When Nori Aoki decides to swing at an offering, the odds that he'll connect with that pitch are incredibly high. Over the last three seasons, Aoki's contact rate of 91.5% is third highest in all of baseball (out of 233 qualified hitters), bested by only Michael Brantley and Denard Span. For reference, the league average contact rate since 2013 is ~79%. To illustrate how good his contact skills have been, below is a plot showing both the O-Contact% (contact % when a batter swings at a pitch outside of the strike zone) and the Z-Contact% (contact % when a batter swings at a pitch inside of the strike zone) for MLB hitters between 2013 and 2015.
I've marked recent Mariners players in red to provide some perspective and to show just how different Aoki's contact numbers are from what we've been used to. (From left to right we have Zunino, Cruz, Trumbo, Jackson, Smith, Miller, Morrison, Seager, and Cano.) His ability to make contact and put the ball in play has also dramatically suppressed Aoki's strikeout rate. Aoki's 2015 K-rate of 6.4% would've ranked as the second lowest by any hitter in Mariners history (after normalizing to the league average strikeout rate).
|Rank||Season||Player||PA||BB%||K%||AVG||OBP||SLG||wRC+||League avg K%||
Normalized K% (K%/League avg K%)▾
Min 350 PA, league avg K% is for non-pitchers only.
In 2015, Aoki struck out less than 1/3 as often as the average hitter in MLB. The only Mariner to strike out less often (relative to his peers) was Scott Bradley, way back in 1988. Another interesting thing to note is that Aoki is the only player on this table to post an above average offensive performance; he may be somewhat of a slap hitter, but he doesn't swing at too many pitches out of the zone and knows how to draw a walk. This will be important for the M's because Servais will likely slot Aoki in at the top of the Mariners lineup.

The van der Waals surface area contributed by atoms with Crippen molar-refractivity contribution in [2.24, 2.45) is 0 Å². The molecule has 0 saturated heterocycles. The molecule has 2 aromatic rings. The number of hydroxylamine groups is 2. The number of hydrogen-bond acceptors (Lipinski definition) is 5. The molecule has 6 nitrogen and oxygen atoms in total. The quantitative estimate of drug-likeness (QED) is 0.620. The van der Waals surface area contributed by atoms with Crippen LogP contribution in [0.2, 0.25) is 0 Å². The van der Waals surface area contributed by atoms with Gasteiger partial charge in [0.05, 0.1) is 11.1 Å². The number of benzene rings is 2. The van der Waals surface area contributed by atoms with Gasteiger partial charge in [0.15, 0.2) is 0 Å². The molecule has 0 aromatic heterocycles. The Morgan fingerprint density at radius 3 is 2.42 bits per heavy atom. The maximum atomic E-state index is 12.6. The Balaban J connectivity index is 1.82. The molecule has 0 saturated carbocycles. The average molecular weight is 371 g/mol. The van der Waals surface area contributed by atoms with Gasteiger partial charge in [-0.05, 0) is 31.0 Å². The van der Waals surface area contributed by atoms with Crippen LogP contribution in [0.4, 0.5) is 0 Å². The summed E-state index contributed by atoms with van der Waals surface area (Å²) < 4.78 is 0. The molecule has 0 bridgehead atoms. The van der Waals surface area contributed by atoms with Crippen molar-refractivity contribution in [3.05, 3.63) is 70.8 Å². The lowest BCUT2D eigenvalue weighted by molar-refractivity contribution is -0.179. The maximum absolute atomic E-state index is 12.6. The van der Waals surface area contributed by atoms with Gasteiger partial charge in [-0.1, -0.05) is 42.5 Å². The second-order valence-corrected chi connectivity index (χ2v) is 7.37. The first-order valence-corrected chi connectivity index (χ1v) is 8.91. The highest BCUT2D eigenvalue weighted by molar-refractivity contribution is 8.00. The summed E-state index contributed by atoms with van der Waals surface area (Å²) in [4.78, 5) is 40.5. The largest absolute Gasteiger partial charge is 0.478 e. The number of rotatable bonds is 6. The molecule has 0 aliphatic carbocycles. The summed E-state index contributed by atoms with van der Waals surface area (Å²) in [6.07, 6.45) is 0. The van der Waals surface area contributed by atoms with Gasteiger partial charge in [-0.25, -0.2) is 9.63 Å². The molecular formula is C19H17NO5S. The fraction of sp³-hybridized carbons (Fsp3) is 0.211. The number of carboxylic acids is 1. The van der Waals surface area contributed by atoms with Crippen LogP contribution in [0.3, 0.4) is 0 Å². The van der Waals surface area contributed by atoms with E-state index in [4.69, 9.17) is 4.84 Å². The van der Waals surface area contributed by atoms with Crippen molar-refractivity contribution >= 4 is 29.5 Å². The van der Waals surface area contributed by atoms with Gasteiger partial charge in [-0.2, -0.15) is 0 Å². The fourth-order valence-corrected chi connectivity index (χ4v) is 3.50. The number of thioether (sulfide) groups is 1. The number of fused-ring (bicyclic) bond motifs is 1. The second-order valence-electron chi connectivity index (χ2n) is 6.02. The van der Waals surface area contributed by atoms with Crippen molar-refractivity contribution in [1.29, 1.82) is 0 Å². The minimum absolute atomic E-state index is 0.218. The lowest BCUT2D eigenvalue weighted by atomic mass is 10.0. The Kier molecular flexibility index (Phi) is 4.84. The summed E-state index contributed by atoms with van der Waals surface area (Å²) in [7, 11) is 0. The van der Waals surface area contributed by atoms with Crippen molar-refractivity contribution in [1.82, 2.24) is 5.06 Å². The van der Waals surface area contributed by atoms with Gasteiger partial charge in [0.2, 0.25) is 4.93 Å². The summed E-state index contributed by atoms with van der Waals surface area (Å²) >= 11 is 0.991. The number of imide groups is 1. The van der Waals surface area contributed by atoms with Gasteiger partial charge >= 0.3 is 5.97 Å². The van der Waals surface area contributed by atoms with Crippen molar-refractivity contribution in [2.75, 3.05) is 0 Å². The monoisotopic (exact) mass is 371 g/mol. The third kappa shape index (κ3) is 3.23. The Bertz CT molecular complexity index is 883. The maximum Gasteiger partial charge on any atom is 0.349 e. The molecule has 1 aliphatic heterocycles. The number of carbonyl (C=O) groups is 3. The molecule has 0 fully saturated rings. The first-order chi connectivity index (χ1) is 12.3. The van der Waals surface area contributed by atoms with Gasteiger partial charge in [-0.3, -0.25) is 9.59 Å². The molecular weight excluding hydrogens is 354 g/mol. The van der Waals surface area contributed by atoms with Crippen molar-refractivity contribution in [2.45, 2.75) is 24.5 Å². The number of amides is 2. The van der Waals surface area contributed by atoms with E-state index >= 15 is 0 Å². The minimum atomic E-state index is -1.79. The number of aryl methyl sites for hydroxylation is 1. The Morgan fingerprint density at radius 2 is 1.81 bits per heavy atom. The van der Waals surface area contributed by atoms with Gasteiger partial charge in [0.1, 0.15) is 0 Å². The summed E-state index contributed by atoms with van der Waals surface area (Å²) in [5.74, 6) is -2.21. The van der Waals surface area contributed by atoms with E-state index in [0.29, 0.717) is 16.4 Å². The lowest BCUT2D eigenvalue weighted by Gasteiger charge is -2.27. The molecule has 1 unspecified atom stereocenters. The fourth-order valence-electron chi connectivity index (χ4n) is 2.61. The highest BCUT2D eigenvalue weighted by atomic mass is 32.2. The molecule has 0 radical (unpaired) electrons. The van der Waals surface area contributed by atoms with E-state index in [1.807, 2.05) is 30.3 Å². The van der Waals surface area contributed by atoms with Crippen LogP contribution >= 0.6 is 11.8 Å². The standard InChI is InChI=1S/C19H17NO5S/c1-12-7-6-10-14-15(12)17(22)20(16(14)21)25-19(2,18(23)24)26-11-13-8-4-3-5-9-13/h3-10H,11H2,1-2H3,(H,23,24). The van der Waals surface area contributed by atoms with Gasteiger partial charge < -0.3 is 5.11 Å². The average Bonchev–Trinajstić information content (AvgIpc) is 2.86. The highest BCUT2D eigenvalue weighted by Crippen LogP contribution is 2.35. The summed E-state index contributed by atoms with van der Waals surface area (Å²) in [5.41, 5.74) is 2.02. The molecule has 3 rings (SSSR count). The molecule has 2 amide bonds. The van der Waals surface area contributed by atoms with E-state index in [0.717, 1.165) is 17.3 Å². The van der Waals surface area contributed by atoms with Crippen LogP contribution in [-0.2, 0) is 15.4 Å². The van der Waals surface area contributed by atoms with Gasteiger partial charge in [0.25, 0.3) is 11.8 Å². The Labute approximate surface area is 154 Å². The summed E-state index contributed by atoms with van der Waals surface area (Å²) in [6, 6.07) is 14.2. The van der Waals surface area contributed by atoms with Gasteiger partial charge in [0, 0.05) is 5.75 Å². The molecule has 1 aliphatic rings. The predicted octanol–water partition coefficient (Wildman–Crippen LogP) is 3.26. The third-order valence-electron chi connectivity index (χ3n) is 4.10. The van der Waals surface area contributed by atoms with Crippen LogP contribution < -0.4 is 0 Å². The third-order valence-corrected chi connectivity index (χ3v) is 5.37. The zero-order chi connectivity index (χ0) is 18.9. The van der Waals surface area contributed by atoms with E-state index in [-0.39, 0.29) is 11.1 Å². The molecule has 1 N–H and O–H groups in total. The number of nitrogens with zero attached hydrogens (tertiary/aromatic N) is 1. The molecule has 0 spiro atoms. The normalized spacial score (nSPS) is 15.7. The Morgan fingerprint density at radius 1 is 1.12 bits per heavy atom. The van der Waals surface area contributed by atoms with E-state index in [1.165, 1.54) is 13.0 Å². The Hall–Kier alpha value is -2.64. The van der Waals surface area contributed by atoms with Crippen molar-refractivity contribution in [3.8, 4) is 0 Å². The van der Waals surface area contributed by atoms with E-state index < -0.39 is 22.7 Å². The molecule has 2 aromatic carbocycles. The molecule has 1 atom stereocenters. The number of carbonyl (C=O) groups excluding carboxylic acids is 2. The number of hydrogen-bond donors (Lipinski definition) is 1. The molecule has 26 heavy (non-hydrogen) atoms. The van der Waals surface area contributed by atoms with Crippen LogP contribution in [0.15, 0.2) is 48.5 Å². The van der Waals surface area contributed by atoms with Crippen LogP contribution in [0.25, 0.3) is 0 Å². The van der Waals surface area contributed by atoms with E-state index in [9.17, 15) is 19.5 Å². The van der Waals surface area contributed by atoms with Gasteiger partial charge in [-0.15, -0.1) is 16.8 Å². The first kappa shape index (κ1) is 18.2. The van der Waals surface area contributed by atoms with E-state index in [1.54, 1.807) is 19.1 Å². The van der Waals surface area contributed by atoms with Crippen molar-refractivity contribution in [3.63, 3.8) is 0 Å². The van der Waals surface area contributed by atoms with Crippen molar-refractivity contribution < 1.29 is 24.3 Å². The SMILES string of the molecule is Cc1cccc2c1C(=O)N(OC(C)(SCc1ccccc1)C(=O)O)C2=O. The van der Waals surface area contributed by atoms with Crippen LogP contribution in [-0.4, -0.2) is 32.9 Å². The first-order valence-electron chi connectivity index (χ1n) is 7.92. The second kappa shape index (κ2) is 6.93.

Finally, I've seen a lot of people draw parallels between the approaches used by Aoki and Ichiro. I'm sure that some of this has to do with the fact that they're both relatively petite Japanese dudes, but their hitting style is fairly similar. See the ball, hit the ball, run fast, and hopefully get a single. Number 51 is (was) obviously a much better hitter, but Aoki's contact skills have actually been superior to Ichiro's.
|Plate discipline numbers for age 31-33 seasons|
|Ichiro Suzuki||25.8 %||65.3 %||46.5 %||74.4 %||94.0 %||88.9 %||5.1 %|
|Nori Aoki||26.9 %||64.5 %||44.2 %||85.4 %||94.5 %||91.5 %||3.7 %|
Admittedly, this doesn't really mean very much in it of itself. There are great hitters with poor contact skills (Nelson Cruz) and poor hitters with great contact skills (Andrelton Simmons). However, it does serve as another reminder that Aoki's skill set is unique and pretty dissimilar from anything the M's have ever had on their squad. Aoki epitomizes the whole "Just put it in play and see what happens" mantra, which has the potential to provide a nice change of pace from the below-average contact% squads that Jack Z put together the last several years. Hopefully things work out for Nori in Seattle and he's able to contribute 2 or 3 wins—both this season and in 2017.